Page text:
Microsoft today revealed the Surface Laptop Studio, a successor to the Surface Book line of powerful laptops. It features a complete redesign of Microsoft’s flagship laptop, including the removal of the removable display in favor of one that slides forward to convert from laptop to tablet mode (or what Microsoft calls studio mode).
Microsoft’s vice president of devices, Pete Kyriacou, states, “Surface Laptop Studio is the most powerful Surface we’ve ever produced.” “It is the culmination of years of Surface innovation – on hinges, display, silicon, and more – and brings the best of the Surface history together in one powerhouse device,” says Microsoft.
The display and hinge are the most noticeable and instant changes to this Surface Book replacement. The 14.4-inch PixelSense Flow display supports up to 120Hz and Dolby Vision (2400 x 1600). The laptop has a novel flexible Dynamic Woven Hinge, which Microsoft claims is robust and allows it to shift between modes similarly to the bigger Surface Studio. There are three modes available on the Surface Laptop Studio: laptop, stage, and studio.
The laptop mode sets up the display to look like a conventional laptop, complete with a full keyboard and a new haptic touchpad. Things become interesting in stage mode when you can move the display forward at an angle that’s ideal for gaming, streaming, or presenting. This will hide the keyboard, and the angle is better for watching Netflix or playing games, touching the screen, or digital inking with the new Surface Slim Pen 2.
The studio is Microsoft’s final mode, and it’s ideal for writing, sketching, and anything else creative, as the name implies. The Surface Laptop Studio isn’t exactly light, weighing in at nearly four pounds and measuring 0.7 inches thick, so Microsoft is wary about labeling this “tablet mode.”
I’ve never removed the Surface Book display while using it, so I think this new Laptop Studio design does a good job of keeping the primary focus on laptop modes but also providing some flexibility for inking fans. It appears to me to be a more elegant variant of Acer’s Ezel laptop line.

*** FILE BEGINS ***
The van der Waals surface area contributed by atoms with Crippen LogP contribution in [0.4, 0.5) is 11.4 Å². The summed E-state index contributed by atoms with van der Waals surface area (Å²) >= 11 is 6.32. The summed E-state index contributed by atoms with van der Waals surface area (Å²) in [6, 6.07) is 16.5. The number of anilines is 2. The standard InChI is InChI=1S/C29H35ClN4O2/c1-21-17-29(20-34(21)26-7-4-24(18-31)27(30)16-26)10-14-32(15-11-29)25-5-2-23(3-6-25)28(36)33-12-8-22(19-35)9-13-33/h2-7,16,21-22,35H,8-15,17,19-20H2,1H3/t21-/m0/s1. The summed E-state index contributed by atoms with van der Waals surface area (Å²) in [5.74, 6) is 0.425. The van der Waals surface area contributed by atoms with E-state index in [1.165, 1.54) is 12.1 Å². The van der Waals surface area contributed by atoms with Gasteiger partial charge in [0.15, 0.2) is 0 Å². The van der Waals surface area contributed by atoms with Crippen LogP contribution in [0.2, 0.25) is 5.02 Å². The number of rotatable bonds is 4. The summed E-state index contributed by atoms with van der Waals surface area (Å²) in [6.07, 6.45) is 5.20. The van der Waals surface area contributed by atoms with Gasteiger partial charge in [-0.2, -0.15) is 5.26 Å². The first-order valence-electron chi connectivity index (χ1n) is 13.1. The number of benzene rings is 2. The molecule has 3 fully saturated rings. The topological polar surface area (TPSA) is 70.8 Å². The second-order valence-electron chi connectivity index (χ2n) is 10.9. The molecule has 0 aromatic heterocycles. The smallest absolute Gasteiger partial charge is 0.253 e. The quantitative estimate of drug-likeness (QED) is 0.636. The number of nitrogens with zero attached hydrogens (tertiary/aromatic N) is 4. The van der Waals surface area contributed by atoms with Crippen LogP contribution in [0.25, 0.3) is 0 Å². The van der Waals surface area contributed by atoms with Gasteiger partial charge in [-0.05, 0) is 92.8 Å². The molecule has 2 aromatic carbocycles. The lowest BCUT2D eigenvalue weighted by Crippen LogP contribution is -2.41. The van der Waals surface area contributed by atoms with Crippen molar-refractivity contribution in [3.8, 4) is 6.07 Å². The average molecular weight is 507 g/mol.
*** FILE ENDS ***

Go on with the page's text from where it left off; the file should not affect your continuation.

Unlike the Surface Book, Microsoft has relocated the majority of the Surface Laptop Studio’s components to the base. This will increase the laptop’s durability, but it will also drain any heat into your lap. The Surface Slim Pen 2, which is unexpectedly offered separately, is likewise neatly housed in the base.
The Surface Laptop Studio may be powered by Intel’s quad-core 11th Gen Core i5 or Core i7 CPUs. Core i5 machines will have Intel Iris Xe graphics, while Core i7 variants will incorporate Nvidia’s RTX 3050 Ti GPU with 4GB of VRAM. There will be 16GB and 32GB RAM choices, as well as up to 2TB of external SSD storage.
With these characteristics, the Surface Laptop Studio is more than capable of running the most recent PC games. Microsoft has generally avoided marketing the Surface Book as a full-fledged gaming laptop, but with the Surface Laptop Studio, the company embraces the concept.
Microsoft is upgrading the Surface Laptop Studio to Thunderbolt 4, just like the Surface Pro 8. Two USB 4 ports with Thunderbolt 4 will be available, as well as the Surface Connect charging port and 3.5mm headphone jack. Because the Surface Laptop Studio has Thunderbolt support, you can connect it to multiple 4K screens, use high-speed external storage, and even use an external GPU enclosure to turn it into a full gaming PC.
Microsoft is already taking preorders for the Surface Laptop Studio, which will begin shipping on October 5th for $1,599.99.